How to Avoid the Typical High-Interest Rates of Bad Credit Loans!

High-Interest Rates of Bad Credit Loans

If you have bad credit and you need a personal loan, you might expect to face some pretty extreme interest rates. Wondering why that is and what you can do about it?
Well, we’ve got the answers for you!

How do interest rates work anyway?

Let’s start with the basics to make sure everyone is caught up. Any loan (other than one you might get from a friend or family member) is going to charge interest. Interest is calculated as a percentage of the total loan amount, or principal, and it’s how the lender makes a profit on the loan.

For example, if you take out a $1,000 dollar loan with a 5% annual interest rate, you’ll have to pay $50 in interest if you pay back the loan in one year, $100 if you pay off the loan in two years, etc.

Of course, that’s assuming simple interest, rather than compound interest. Check out the difference between those in our Financial Terms glossary.

Interest is how lenders make money which is (don’t forget) what lenders want to do.

Why does your credit score matter?

Many lenders view the world like a giant casino (where borrowers are the slot machines). Unlike regular slot machines which barely ever payout, borrowers payout nearly every time—just not that much, however. Maybe just a few cents per dollar put in, but the lenders know those cents are guaranteed, so they’ll keep lending (and collecting).

At the other side of the casino are slot machines that also payout a few cents but only half the time. No one is using these machines, because why would they? So management cranks the payout on those machines way, way up. Now they’re paying out 50 cents per dollar put in. And these lender-gamblers (lenblers?) start using them. Sure, they might not always get a payout, but when they do, it’s big enough to make up for their losses.

A borrower’s credit rating is essentially a prediction, based on past behavior, of how likely that borrower is to pay back their loan and interest. A lender assumes a lower credit rating means a borrower is less likely to pay back the loan, so they’ll only lend to that borrower if the payout is big enough to make up for all the other lenders that won’t pay back. So how do they ensure a bigger payout? By raising up those interest rates.

But you’re not a slot machine, you’re a human being! 

Of course, a good lender shouldn’t see their borrowers as “slot machines.” A good lender should be willing to do whatever they can to get you the best rate possible, even if it means they might end up collecting less on your personal loan. A good lender also knows that a credit rating isn’t the only way to judge whether someone can pay back a loan or not. So how can you find a good lender?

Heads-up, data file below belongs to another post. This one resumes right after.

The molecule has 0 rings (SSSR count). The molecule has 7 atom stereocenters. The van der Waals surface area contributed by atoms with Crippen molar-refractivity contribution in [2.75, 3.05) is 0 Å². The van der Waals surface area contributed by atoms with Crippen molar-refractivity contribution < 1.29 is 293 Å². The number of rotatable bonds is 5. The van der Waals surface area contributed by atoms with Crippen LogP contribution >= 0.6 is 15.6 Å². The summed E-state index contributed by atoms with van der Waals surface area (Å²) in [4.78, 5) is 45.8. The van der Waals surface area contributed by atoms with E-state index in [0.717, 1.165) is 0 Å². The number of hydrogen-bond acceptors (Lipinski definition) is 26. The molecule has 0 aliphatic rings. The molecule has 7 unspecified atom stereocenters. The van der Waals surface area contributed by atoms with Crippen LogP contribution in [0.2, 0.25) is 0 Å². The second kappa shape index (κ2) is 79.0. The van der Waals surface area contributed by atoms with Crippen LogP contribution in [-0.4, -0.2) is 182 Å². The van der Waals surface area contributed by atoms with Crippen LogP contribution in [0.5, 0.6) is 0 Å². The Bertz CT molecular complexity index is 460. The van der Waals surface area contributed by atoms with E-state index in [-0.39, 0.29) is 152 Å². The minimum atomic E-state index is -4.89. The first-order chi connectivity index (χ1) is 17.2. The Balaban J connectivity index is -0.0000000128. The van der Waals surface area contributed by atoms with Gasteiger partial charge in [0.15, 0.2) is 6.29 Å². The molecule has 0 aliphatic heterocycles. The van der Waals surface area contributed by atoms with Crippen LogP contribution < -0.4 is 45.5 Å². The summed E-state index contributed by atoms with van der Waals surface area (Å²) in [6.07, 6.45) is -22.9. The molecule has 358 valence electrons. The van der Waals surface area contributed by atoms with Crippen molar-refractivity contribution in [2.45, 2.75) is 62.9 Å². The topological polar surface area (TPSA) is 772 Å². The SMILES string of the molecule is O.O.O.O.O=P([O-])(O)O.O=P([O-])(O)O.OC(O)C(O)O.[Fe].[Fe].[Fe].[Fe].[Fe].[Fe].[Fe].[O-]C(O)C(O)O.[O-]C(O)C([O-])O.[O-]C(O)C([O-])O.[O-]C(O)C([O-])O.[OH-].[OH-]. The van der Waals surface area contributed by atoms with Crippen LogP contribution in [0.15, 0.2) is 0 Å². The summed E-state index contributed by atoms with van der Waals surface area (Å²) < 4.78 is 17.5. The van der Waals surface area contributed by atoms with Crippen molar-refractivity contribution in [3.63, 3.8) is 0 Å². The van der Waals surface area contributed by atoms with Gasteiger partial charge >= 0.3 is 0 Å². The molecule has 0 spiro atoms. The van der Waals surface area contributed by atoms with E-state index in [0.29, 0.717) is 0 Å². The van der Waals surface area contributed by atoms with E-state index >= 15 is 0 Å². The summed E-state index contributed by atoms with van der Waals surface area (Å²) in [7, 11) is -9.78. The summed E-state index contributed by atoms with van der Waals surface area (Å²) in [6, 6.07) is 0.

Nationally recognized credit expert Jeanne Kelly (@creditscoop) says, “Make sure you do your research on the company and the account you are applying for.”

Avoid lenders who perform “hard credit checks” which can ding your credit. Instead, you’d be better off seeking a lender who performs a “soft credit check,” which will not appear on your credit report. You should find a lender who gives you the best rates they can with your situation and is willing to work out a payment plan you can handle.

Other ways to look for the good lenders include checking out their online reviews. Are their customers happy with them and their products, or do they feel scammed?

Also, check the Better Business Bureau ratings. A high accreditation will help identify legitimate businesses, while bad reviews (or no accreditation) can signal dangerous lenders. James Sinclair, a manager at Trade Financial Global (@tradefinglobal) warns: “In relation to spotting a dangerous lender, look at the clauses they add to an agreement. Especially in relation to a missed payment- what will the effect be? What is the penalty? Understand the downside risk. It is important to understand the documents you are signing.”

Summing it all up:

Kelly suggests: “If you are tired of having no credit or a low credit score, start to rebuild with a secured credit card that will report to Experian, Equifax & Trans Union. You can start to build a good history on the new account and keep balances low.”

If an emergency comes up before your credit is fixed, be sure the lender you work with doesn’t just see you as a slot machine. Find a lender who will work with you and report your payments to credit agencies, so you can get a more affordable personal loan to help build your credit.


Jeanne Kelly is an author, speaker, and coach who educates people to help them achieve a higher credit score and understand credit reporting. #HealthyCredit is her motto. As the founder of The Kelly Group in 2000 and the author of The 90-Day Credit Challenge, Jeanne Kelly is a nationally recognized authority on credit consulting and credit score improvement.

James Sinclair, is a manager with Trade Finance Global. Trade Finance Global (TFG) is an international company focused on structured debt. They use their relationships with banks and alternative finance houses to structure and negotiate trade lines for their clients. There are more details online at